Curmudgeon's "Opening Times" Column - May/June 2019
If we are concerned about their long-term survival, mid-sized brewers deserve a little more love
THE SALE of Fullerís brewing interests to Asahi underlined the exposed position in which many of the established, medium-sized firms find themselves. As a mid-sized brewer, Fullerís said, it was being squeezed between the global giants and the 2,000 smaller brewers across the UK. The tax breaks given to microbrewers and the power of the big global drinks firms have left little space at the bar for those in the middle.
Progressive Beer Duty was introduced in 2002 by Gordon Brown with the aim of stimulating the number of small breweries in the UK. It has certainly succeeded in this objective, with over 2,000 now in operation. However, as with many such well-intentioned measures, it has had unintended consequences. The 50% duty relief on offer starts to be clawed back above an annual production of 5,000 hectolitres (3,055 barrels), and entirely disappears at 60,000 hl (36,661 barrels). Many of the established family brewers are above this figure, or only just below it. Fullerís, who were one of the biggest, were producing about 200,000 barrels a year.
In practice, some of the new small brewers have used the duty relief not to bolster the finances of their business, but to sell beer more cheaply, putting the established brewers at a severe price disadvantage. The overall market share of these small brewers is relatively small, and to the likes of AB InBev they are no more than a pinprick on an elephantís backside. But they have a much higher share of the market for cask beer in the free trade, and if you go in any pub that is able to buy beer on the open market it is likely that most of its cask lines are from microbreweries. Many of these beers are very good, but the main reason some of them are there is that they are cheap to buy.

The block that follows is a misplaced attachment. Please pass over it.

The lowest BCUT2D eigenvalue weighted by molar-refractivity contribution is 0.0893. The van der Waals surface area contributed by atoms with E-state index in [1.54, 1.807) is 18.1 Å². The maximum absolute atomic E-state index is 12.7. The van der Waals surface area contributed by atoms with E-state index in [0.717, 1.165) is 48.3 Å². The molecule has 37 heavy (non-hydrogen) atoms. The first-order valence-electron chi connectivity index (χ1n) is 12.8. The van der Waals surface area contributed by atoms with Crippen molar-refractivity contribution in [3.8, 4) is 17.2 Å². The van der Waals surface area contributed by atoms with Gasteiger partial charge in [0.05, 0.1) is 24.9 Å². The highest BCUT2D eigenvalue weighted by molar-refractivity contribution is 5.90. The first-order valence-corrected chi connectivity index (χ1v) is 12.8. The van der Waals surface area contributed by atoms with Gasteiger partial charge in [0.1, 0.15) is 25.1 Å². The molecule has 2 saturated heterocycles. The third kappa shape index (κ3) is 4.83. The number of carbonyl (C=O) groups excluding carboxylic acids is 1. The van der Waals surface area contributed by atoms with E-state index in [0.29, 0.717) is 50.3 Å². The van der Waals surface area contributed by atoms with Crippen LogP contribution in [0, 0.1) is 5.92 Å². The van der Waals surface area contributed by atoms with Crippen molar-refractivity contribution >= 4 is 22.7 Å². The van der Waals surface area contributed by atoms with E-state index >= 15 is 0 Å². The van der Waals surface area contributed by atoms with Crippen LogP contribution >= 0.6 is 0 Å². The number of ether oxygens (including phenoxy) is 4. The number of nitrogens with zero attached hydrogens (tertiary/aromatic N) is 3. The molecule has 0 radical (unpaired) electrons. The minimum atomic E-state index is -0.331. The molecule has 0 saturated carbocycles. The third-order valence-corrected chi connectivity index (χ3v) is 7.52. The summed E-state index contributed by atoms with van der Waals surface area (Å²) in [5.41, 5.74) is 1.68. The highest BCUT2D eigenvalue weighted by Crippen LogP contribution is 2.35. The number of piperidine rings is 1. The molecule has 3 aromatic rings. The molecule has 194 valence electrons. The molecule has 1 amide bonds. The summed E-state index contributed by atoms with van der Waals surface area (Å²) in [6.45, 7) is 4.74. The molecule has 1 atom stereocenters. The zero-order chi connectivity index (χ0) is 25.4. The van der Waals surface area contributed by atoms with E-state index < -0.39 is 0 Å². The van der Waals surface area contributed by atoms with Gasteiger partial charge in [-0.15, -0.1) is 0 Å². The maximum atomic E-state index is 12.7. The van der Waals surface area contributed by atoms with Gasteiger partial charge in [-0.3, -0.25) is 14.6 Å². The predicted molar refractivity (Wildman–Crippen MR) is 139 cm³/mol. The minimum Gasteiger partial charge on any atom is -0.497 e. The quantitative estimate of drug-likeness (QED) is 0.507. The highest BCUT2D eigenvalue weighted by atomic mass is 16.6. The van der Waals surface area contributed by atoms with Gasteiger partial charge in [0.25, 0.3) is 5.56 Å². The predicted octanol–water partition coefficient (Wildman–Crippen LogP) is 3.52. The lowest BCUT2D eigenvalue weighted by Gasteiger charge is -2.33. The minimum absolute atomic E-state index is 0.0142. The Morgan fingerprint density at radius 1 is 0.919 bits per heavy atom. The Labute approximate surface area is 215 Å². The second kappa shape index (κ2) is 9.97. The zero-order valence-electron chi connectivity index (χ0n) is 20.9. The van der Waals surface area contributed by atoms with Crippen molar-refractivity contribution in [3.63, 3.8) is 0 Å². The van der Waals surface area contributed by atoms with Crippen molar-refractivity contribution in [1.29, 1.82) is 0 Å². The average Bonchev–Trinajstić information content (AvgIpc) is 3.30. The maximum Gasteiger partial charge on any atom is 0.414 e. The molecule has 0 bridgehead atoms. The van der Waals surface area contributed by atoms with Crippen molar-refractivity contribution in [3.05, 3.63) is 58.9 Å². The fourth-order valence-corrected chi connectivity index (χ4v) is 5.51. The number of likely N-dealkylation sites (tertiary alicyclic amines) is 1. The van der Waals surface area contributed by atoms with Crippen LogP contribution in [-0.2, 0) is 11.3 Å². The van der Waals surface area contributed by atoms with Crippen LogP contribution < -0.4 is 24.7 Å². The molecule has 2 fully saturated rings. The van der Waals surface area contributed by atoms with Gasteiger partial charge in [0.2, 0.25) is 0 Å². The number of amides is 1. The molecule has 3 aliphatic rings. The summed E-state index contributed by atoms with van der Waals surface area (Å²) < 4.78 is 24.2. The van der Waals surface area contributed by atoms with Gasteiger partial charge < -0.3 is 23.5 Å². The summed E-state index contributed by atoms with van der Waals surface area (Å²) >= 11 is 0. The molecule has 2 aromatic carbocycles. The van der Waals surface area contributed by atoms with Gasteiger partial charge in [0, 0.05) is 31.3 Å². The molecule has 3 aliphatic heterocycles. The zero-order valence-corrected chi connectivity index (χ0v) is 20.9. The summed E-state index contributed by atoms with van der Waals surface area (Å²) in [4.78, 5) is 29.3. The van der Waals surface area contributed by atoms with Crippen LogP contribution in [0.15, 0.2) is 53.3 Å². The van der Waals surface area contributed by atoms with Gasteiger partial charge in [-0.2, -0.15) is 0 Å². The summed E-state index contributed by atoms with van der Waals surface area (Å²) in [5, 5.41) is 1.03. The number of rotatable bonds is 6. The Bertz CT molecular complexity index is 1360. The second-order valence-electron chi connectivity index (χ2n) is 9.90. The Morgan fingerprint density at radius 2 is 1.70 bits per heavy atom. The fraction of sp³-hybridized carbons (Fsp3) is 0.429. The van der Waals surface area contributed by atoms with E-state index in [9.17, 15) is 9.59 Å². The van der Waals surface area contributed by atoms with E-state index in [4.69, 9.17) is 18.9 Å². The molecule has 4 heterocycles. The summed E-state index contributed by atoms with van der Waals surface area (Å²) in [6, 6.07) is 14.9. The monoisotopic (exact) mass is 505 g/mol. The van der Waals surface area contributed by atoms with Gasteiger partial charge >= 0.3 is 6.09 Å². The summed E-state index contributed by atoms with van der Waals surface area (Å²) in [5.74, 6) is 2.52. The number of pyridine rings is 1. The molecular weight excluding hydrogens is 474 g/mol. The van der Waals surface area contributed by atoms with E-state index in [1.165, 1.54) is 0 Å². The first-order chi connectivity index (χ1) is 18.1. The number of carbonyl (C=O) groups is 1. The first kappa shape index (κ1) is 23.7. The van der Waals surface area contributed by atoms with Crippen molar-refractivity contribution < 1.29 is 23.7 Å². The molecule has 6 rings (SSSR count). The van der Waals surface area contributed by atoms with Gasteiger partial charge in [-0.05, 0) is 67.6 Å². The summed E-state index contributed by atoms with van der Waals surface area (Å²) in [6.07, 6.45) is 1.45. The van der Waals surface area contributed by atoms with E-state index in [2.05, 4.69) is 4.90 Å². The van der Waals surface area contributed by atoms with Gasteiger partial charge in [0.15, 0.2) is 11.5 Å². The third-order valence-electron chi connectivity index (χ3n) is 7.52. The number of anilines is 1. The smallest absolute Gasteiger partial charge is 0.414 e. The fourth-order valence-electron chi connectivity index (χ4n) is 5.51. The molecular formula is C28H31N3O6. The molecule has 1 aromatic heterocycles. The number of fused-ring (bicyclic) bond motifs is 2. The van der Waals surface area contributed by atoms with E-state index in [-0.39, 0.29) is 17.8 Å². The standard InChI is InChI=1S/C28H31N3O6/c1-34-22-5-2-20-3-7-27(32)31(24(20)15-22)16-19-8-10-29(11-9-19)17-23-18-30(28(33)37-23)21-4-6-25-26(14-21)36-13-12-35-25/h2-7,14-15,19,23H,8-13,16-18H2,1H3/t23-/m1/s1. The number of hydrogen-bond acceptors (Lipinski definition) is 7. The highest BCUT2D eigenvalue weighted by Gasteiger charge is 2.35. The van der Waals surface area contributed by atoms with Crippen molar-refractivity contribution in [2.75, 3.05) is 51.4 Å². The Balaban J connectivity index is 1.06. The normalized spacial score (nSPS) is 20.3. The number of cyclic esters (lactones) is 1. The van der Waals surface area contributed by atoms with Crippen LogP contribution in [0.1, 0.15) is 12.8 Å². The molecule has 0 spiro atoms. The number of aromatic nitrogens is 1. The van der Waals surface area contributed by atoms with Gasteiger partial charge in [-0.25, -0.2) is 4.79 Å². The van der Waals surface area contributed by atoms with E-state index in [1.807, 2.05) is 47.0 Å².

The mid-sized brewers found that the general decline of on-trade beer consumption and the rise of lager greatly reduced the amount of beer they were producing from their own breweries. But, at the same time, the rise of up-market dining provided an opportunity for some of the pubs in their tied estates, and many of them bought more as cast-offs from the debt-ridden pubcos. This essentially turned them into pubcos with an under-utilised brewery as a sideline. Fullerís reckoned that 85% of their profits came from their pubs and hotels, so it is perhaps understand≠able that they decided to concentrate on that part of their business and accept an attractive offer for the brewing side.
Itís also debateable whether you can make such a clear distinction between the brewing and pub sides of the business, as to some extent they support each other. If you separate them, both will be diminished and their viability undermined. A brewery produces a unique, identifiable product that is recognisable to customers and may command a great deal of loyalty, but a pubco is, well, just another pubco, and in the long-term that must make them more vulnerable to takeover. Fullerís stood out from the crowd both because of the high profile of their beers and the valuable redevelopment potential of their site. But the announce≠ment of this deal will certainly have given many directors of family brewers cause for thought about their long-term future.
Itís often the case that people attract warm tributes when they die while having a much more equivocal reputation during their lives, and itís hard to avoid the feeling that some of those shedding crocodile tears over the sale of Fullerís were happy a year before to dismiss London Pride as ďboring brown beerĒ. Maybe if we want to help the prospects of the family brewers, beer enthusiasts should give them a bit more love as upholders of a unique British tradition, rather than constantly chasing after the novel and trendy.